Rebels belonging to the Free Syrian Army kidnapped Yara al-Saleh, an anchor for Al-Ikhbariya, Abdullah Tubara, the station’s cameraman, and their driver, Hussam Imad, in the Damascus suburb of Al-Tal, news reports said. A third journalist, Hatem Abu Yehia, a camera assistant for Al-Ikhbariya, who was also kidnapped with the group, was killed on August 10, according to news reports.

The Free Syrian Army released a video saying Abu Yehia had been killed along with two rebel fighters on the day of the kidnapping by government shelling of Al-Tal, news reports said. However, SANA disputed the statement and quoted al-Saleh saying that Abu Yehia had been executed by the rebels and that the journalists had been mistreated by the rebels. Al-Saleh also said the rebels forced them to make a false statement about Abu Yehia’s death.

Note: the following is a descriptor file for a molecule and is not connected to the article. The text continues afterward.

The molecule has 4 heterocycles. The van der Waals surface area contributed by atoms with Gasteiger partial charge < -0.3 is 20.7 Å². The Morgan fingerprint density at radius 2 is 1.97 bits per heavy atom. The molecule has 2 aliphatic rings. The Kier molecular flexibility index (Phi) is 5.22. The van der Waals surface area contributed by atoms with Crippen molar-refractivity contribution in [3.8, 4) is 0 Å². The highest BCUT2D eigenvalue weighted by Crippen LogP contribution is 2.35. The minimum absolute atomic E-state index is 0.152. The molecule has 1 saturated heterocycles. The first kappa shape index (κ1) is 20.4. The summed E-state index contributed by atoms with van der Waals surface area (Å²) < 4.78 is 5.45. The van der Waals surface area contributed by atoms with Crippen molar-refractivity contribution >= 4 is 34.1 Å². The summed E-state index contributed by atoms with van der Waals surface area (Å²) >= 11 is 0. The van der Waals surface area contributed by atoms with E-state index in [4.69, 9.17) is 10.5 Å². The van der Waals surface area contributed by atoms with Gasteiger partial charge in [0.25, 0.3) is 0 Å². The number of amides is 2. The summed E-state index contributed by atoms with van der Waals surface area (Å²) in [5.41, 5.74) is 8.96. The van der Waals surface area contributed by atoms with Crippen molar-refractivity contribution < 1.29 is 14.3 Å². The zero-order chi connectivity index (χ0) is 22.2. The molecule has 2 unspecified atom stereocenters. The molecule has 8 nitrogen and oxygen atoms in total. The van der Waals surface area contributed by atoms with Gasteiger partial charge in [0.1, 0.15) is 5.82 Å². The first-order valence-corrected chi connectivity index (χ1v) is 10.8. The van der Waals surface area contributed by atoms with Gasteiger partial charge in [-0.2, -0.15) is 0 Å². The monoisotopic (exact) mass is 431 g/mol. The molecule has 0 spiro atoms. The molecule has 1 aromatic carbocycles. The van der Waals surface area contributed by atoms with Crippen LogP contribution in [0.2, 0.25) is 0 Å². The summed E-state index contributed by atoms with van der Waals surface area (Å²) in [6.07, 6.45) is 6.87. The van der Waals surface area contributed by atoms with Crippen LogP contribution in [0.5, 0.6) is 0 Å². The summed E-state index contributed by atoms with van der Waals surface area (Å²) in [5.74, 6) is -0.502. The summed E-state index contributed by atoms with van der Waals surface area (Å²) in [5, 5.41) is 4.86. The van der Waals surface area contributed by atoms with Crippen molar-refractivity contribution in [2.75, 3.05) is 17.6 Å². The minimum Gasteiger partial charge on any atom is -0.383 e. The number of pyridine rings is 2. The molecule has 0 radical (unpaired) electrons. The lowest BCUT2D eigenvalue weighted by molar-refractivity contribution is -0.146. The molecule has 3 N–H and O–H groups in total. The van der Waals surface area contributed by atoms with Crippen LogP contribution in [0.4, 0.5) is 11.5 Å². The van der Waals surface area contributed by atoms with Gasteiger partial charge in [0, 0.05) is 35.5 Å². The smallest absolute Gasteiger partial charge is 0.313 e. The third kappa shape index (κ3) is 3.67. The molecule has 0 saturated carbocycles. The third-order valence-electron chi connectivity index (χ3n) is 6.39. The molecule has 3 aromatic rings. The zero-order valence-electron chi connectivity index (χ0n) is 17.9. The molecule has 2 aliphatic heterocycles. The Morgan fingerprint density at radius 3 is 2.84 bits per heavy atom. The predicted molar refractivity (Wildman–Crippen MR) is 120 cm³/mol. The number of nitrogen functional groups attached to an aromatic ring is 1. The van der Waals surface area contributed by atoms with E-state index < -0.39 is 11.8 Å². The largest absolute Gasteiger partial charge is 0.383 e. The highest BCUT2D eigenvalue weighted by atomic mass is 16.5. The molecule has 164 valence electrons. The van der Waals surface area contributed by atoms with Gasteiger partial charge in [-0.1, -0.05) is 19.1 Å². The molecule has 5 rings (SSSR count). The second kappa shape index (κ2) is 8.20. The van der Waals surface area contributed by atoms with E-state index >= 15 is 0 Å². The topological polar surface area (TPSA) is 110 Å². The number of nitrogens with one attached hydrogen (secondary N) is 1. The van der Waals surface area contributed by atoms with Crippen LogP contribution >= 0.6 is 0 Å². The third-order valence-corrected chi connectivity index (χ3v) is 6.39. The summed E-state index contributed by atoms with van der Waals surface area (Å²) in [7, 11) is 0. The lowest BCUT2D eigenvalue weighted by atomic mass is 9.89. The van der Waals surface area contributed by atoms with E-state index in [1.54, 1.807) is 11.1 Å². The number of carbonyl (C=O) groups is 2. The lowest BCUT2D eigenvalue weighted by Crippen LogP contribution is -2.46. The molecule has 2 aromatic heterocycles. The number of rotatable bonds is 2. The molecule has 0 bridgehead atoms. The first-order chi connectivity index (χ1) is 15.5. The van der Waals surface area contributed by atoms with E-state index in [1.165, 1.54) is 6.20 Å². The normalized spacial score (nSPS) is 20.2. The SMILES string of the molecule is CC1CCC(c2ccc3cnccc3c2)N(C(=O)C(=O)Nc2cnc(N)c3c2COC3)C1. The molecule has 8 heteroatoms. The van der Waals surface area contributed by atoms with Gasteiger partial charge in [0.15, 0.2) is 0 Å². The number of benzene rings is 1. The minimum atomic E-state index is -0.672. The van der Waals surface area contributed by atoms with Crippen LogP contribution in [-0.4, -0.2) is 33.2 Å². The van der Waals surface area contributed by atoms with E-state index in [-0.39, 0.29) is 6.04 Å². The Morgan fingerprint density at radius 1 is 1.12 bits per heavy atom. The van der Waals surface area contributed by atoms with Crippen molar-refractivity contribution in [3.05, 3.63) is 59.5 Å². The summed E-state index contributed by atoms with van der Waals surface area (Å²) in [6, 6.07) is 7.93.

The Syrian army carried out a rescue operation to free the journalists, SANA reported.

from Committee to Protect Journalists http://cpj.org/2012/08/kidnapped-journalists-released-in-syria.php

Two Vietnamese bloggers given prison sentences

17 Aug

Bangkok, August 17, 2012–Harsh prison sentences handed down recently to two independent Vietnamese bloggers represent the latest official abuses in a widening crackdown on Internet freedoms in the country, the Committee to Protect Journalists said today.

Dinh Dang Dinh, a former schoolteacher and police officer, and Le Thanh Tung, a former military officer, were sentenced to six and five years in prison, respectively, on anti-state charges for their blog postings that were perceived as critical of the Communist Party-dominated government and its policies, according to international news reports.

Dinh was sentenced on August 8 by a Dak Nong province court for violating the criminal code’s Article 88, a vague provision banning propagandizing against the state that is often used to stifle and punish activists, dissidents, and independent bloggers, according to CPJ research. He was charged for articles written and posted between 2007 and 2011, according to news reports.